Appalachian Craft Fair slated

Appalachian craft fair Holy Trinity Church in Sherman will kick off its 24th annual Appalachian Craft Fair Friday, July 11 from noon to 6 p.m. The fair will also be open Saturday, July 12 from 10 a.m. to 6 p.m. and Sunday, July 13 from noon to 5 p.m. at the Sherman Center church. Offerings will include traditional hand woven baskets and stools, hand-quilted bed quilts, table runners and placemats, dolls, wooden utensils and toys, stained glass, hand thrown pottery, jewelry and more, like the items shown above. Courtesy of Holy Trinity Church
Appalachian craft fair Holy Trinity Church in Sherman will kick off its 24th annual Appalachian Craft Fair Friday, July 11 from noon to 6 p.m. The fair will also be open Saturday, July 12 from 10 a.m. to 6 p.m. and Sunday, July 13 from noon to 5 p.m. at the Sherman Center church. Offerings will include traditional hand woven baskets and stools, hand-quilted bed quilts, table runners and placemats, dolls, wooden utensils and toys, stained glass, hand thrown pottery, jewelry and more, like the items shown above. Courtesy of Holy Trinity ChurchContributed Photo

Holy Trinity Church in Sherman will kick off its 24th annual Appalachian Craft Fair July 11 from noon to 6 p.m.

The fair will also be open July 12 from 10 a.m. to 6 p.m. and July 13 from noon to 5 p.m. at the Sherman Center church.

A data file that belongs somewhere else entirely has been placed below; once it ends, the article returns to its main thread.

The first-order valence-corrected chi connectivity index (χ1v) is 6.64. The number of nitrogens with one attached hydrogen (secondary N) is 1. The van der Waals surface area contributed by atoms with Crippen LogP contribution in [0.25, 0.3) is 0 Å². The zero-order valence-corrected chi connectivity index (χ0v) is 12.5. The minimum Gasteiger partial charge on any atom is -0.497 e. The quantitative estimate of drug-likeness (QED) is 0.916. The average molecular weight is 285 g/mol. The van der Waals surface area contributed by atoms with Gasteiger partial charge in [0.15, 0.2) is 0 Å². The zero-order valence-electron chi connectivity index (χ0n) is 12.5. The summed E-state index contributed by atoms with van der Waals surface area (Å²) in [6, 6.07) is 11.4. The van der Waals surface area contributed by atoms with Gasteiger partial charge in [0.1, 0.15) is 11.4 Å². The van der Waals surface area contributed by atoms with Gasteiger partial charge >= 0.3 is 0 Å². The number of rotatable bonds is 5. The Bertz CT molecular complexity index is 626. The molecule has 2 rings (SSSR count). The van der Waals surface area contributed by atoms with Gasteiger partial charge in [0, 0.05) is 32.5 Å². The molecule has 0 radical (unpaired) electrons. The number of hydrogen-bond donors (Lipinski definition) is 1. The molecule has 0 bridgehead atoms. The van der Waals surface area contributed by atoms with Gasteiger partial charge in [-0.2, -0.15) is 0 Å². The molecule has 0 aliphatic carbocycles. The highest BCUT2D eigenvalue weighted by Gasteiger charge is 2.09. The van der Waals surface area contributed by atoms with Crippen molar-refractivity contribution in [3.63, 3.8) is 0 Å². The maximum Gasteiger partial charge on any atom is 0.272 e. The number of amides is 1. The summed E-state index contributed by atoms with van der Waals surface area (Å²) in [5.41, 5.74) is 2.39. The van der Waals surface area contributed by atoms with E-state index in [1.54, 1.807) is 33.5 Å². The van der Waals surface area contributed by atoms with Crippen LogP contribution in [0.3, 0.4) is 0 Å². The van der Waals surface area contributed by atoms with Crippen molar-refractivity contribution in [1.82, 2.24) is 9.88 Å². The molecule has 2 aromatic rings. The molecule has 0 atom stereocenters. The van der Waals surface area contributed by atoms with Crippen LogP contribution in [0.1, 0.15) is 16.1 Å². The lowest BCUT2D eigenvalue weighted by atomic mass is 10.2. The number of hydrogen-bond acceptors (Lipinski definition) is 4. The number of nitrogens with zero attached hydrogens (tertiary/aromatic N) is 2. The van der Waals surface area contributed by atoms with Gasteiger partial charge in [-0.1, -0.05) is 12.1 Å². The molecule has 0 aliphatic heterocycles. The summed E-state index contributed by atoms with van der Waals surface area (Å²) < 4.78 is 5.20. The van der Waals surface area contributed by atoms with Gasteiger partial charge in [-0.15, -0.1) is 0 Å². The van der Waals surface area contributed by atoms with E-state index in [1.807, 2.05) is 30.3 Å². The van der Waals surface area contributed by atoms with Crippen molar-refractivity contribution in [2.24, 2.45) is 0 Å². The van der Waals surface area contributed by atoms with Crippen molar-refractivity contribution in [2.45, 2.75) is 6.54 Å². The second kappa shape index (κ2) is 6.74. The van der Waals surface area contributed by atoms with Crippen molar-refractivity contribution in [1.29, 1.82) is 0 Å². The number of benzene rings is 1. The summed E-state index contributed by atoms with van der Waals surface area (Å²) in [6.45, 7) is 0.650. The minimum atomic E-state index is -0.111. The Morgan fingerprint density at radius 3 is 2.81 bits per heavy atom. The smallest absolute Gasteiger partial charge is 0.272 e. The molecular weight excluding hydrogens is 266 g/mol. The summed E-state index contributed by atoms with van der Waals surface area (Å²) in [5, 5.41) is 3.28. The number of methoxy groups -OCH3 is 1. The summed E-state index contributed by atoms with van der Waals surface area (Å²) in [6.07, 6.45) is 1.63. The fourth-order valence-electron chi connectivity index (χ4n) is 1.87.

Offerings include traditional hand woven baskets and stools, hand-quilted bed quilts, table runners and placemats, dolls, wooden utensils and toys, stained glass, hand thrown pottery, jewelry and more.

Appalachian crafters who created the items, and who are struggling to make ends meet, are expected to receive 100 percent of the sales.

The proceeds of the sales of their craft items are often used to buy heating oil, make needed home repairs, purchase hearing aids, prescription eye glasses or dental work, support college education or purchase new shoes.

"I have had several unforeseen expenses recently, but the money I make from your fair will go a long way towards covering them," said crafter Verlon Richmond of Tennessee.

"This is the only fair I know that I am assured of making money and not losing money," Richmond said. "I also rely on the sales to help me pay for things like heating bills. Without it, I think I would have froze. I really appreciate being able to participate."

The fair began when church member Mary McKeon saw a way to "help others to help themselves" while she and others drove donated clothing and small household items to Appalachia. Impressed by the craftsmanship, and moved by the region's economic troubles, she and others loaded an empty truck with crafts and launched the first fair at the local church.